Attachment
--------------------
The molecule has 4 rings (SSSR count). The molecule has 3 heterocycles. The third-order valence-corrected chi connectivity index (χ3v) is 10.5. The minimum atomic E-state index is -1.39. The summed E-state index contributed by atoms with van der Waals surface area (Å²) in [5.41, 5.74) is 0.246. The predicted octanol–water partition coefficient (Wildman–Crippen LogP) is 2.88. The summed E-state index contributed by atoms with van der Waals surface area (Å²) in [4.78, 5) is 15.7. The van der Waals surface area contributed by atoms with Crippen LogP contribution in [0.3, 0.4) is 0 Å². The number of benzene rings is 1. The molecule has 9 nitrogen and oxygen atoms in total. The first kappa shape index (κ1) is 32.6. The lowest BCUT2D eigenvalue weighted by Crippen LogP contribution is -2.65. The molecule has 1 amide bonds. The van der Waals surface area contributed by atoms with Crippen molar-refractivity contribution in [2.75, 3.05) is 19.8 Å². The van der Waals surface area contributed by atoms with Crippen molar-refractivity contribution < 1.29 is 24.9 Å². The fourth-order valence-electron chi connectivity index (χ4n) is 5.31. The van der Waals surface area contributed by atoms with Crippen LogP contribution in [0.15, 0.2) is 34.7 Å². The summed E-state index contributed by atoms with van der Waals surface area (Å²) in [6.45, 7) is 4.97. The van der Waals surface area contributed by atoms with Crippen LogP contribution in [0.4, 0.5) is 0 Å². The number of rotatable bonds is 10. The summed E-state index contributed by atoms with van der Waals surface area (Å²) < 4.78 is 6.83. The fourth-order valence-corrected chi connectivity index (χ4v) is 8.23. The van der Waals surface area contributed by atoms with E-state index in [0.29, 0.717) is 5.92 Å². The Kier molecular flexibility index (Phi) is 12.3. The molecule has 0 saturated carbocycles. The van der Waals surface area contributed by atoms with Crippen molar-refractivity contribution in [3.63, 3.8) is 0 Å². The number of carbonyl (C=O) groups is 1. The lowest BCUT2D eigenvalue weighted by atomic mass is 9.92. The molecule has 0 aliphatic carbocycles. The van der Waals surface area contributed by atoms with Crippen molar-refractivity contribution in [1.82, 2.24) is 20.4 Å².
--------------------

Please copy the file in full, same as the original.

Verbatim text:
The molecule has 4 rings (SSSR count). The molecule has 3 heterocycles. The third-order valence-corrected chi connectivity index (χ3v) is 10.5. The minimum atomic E-state index is -1.39. The summed E-state index contributed by atoms with van der Waals surface area (Å²) in [5.41, 5.74) is 0.246. The predicted octanol–water partition coefficient (Wildman–Crippen LogP) is 2.88. The summed E-state index contributed by atoms with van der Waals surface area (Å²) in [4.78, 5) is 15.7. The van der Waals surface area contributed by atoms with Crippen LogP contribution in [0.3, 0.4) is 0 Å². The number of benzene rings is 1. The molecule has 9 nitrogen and oxygen atoms in total. The first kappa shape index (κ1) is 32.6. The lowest BCUT2D eigenvalue weighted by Crippen LogP contribution is -2.65. The molecule has 1 amide bonds. The van der Waals surface area contributed by atoms with Crippen molar-refractivity contribution in [2.75, 3.05) is 19.8 Å². The van der Waals surface area contributed by atoms with Crippen molar-refractivity contribution < 1.29 is 24.9 Å². The fourth-order valence-electron chi connectivity index (χ4n) is 5.31. The van der Waals surface area contributed by atoms with Crippen LogP contribution in [0.15, 0.2) is 34.7 Å². The summed E-state index contributed by atoms with van der Waals surface area (Å²) in [6.45, 7) is 4.97. The van der Waals surface area contributed by atoms with Crippen LogP contribution in [0.4, 0.5) is 0 Å². The number of rotatable bonds is 10. The summed E-state index contributed by atoms with van der Waals surface area (Å²) < 4.78 is 6.83. The fourth-order valence-corrected chi connectivity index (χ4v) is 8.23. The van der Waals surface area contributed by atoms with E-state index in [0.29, 0.717) is 5.92 Å². The Kier molecular flexibility index (Phi) is 12.3. The molecule has 0 saturated carbocycles. The van der Waals surface area contributed by atoms with Crippen molar-refractivity contribution in [3.63, 3.8) is 0 Å². The number of carbonyl (C=O) groups is 1. The lowest BCUT2D eigenvalue weighted by atomic mass is 9.92. The molecule has 0 aliphatic carbocycles. The van der Waals surface area contributed by atoms with Crippen molar-refractivity contribution in [1.82, 2.24) is 20.4 Å².